The new chairman of the Senate Finance Committee said yesterday that Congress should begin work immediately on a tax cut and not wait to cut the budget before it acts.
Sen. Robert Dole (R-Kans.) urged the Reagan administration to devote itself to economic policy "constantly" for its first few months in office and to move swiftly to develop a tax policy. Some congressional Republicans have been impatient with the pace of work on the new economic policy.
Dole said he hoped to know more about this after a breakfast meeting tomorrow morning between some senators, and members of the Reagan team, including David Stockman, director-designate of the Office of Management and Budget, and Martin Andrson, chief domestic policy adviser. This will be the second such meeting this week hosted by Sen. Howard Baker (R-Tenn.).
"I don't believe we can wait until we make all the budget cuts and put those cuts in place, before we have tax reduction," Dole told a luncheon meeting at The Washington Post. A "noninflationary, supply-side" tax cut was "our first big responsibility in this new Congress," he said.
There is apparently disagreement in the Reagan team about whether tax cuts should be balanced against spending cuts next year.
Dole predicted a tax cut of between ,$30 billion and $39 billion this year, which would include accelerated depreciation for business, a cut to 20 percent in the maximum capital gains tax rate and some reduction in personal taxes to go toward offsetting the increase in Social Security taxes from the beginning of the year. He said he would like to get rid of double taxation on dividends, too.
He noted that Reagan's choice for Treasury secretary, Donald T. Regan, whom Dole described as an "outstanding choice," this week reiterated the president-elect's commitment to the controversial Kemp-Roth plan for a 10 percent cut in tax rates for three successive years. Dole said it would be his job to push, or pull, Reagan's economic policy through Congress. But he admitted that he doubts that Kemp-Roth would pass "undiluted" through Congress.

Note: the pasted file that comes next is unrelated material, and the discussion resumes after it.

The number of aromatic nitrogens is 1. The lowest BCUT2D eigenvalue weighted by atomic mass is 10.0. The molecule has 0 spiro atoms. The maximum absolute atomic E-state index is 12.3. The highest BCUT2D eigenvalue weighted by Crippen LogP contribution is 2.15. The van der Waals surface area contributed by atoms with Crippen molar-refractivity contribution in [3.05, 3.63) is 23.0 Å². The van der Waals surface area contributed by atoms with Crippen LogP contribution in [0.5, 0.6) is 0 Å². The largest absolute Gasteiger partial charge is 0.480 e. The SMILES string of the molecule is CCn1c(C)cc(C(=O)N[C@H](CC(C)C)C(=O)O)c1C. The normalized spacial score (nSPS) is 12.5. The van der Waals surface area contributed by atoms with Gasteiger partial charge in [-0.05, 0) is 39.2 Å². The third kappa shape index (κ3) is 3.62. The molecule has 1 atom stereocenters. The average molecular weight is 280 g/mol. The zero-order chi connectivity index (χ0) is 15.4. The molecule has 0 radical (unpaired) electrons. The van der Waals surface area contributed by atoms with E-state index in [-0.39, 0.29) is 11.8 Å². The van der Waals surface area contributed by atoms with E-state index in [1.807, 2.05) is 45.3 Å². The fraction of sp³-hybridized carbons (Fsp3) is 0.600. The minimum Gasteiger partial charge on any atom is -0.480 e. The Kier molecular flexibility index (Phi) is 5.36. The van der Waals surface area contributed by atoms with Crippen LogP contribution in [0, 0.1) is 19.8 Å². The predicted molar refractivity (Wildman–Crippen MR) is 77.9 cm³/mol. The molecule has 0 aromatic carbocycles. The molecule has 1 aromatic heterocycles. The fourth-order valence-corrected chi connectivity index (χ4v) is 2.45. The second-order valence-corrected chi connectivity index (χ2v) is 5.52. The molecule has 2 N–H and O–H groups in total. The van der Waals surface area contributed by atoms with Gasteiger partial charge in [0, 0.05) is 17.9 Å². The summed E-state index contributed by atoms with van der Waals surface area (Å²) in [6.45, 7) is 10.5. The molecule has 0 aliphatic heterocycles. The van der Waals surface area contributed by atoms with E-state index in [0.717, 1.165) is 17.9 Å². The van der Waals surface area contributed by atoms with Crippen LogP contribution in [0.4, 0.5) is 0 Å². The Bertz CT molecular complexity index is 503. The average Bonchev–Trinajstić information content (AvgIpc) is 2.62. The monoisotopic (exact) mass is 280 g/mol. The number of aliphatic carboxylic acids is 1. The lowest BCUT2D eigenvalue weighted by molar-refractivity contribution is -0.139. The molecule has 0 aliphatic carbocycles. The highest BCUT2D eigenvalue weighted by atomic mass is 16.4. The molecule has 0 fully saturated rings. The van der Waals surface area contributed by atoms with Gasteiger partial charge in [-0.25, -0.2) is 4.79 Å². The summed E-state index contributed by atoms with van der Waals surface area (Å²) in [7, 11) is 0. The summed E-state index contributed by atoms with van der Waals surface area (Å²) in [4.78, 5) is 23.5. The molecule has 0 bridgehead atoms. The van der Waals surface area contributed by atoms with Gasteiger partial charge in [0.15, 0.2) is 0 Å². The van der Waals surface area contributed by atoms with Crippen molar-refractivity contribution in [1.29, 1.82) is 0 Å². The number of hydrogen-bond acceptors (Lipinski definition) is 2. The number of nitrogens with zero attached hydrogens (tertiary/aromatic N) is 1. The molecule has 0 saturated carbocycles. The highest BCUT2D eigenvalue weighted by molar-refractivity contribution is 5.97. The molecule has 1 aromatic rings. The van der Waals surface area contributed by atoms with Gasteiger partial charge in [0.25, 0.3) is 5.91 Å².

He made a plea for administration cooperation with tax writers on the Hill, saying he would like "to be there on the take-off as well as the landing" and did not want to have a bill "landed in his lap" without being consulted about its contents. However, he said he had been assured on this point.
The Social Security system was another major area which his committee should tackle, the senator said. This will run out of money by February of next year if no measures are taken, Dole added. He said there are no "painless" options: Either the payroll taxes have to be raised, benefits reduced, money transferred from general revenues into the Social Security trust fund, or "we have somehow to figure out a way of restraining the growth in the Social Security program." He said they would be attempting the latter.
On spending, the senator said there is strong bipartisan support on the Finance Committee for "reasonable restraint." Entitlement programs would have to be looked at, he added, but said the Republicans should avoid loading the burden of cuts onto social programs.
Dole strongly criticized House Speaker Thomas P. (Tip) O'Neill (D-Mass.) for keeping the Ways and Means Committee weighted heavily with Democrats. Tax legislation should go through the House first, under the Constitution, but O'Neill's decision could encourage the Senate Finance Committee to take the initiative on tax-writing, its new chairman said.
Ranking Ways and Means Republican, Barber Conable of New York said this week he feared the House may lose the intitiative on tax-writing if House Democrats are obstructive of Reagan's proposals.